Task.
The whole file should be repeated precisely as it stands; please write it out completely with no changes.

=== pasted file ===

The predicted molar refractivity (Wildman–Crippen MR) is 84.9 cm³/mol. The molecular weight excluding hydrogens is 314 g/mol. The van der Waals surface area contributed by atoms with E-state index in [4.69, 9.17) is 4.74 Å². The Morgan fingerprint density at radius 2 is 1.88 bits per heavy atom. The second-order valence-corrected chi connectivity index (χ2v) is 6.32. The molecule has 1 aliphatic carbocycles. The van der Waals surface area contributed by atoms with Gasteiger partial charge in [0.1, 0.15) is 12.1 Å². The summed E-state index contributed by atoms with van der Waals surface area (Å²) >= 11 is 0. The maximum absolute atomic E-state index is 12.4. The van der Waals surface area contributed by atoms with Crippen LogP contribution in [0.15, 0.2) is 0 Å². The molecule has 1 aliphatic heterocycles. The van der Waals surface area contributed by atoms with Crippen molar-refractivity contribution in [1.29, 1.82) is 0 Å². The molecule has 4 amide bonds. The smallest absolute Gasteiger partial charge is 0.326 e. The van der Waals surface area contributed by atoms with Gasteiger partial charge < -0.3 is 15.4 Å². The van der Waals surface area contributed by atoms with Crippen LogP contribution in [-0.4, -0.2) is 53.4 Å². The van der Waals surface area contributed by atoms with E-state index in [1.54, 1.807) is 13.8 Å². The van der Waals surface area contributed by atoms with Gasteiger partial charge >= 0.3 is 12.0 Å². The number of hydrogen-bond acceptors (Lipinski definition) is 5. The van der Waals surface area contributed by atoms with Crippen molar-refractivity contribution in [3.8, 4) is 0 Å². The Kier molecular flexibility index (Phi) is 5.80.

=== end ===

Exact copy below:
The predicted molar refractivity (Wildman–Crippen MR) is 84.9 cm³/mol. The molecular weight excluding hydrogens is 314 g/mol. The van der Waals surface area contributed by atoms with E-state index in [4.69, 9.17) is 4.74 Å². The Morgan fingerprint density at radius 2 is 1.88 bits per heavy atom. The second-order valence-corrected chi connectivity index (χ2v) is 6.32. The molecule has 1 aliphatic carbocycles. The van der Waals surface area contributed by atoms with Gasteiger partial charge in [0.1, 0.15) is 12.1 Å². The summed E-state index contributed by atoms with van der Waals surface area (Å²) >= 11 is 0. The maximum absolute atomic E-state index is 12.4. The van der Waals surface area contributed by atoms with Crippen LogP contribution in [0.15, 0.2) is 0 Å². The molecule has 1 aliphatic heterocycles. The van der Waals surface area contributed by atoms with Crippen molar-refractivity contribution in [1.29, 1.82) is 0 Å². The molecule has 4 amide bonds. The smallest absolute Gasteiger partial charge is 0.326 e. The van der Waals surface area contributed by atoms with Gasteiger partial charge < -0.3 is 15.4 Å². The van der Waals surface area contributed by atoms with Crippen LogP contribution in [-0.4, -0.2) is 53.4 Å². The van der Waals surface area contributed by atoms with E-state index in [1.54, 1.807) is 13.8 Å². The van der Waals surface area contributed by atoms with Gasteiger partial charge >= 0.3 is 12.0 Å². The number of hydrogen-bond acceptors (Lipinski definition) is 5. The van der Waals surface area contributed by atoms with Crippen molar-refractivity contribution in [3.8, 4) is 0 Å². The Kier molecular flexibility index (Phi) is 5.80.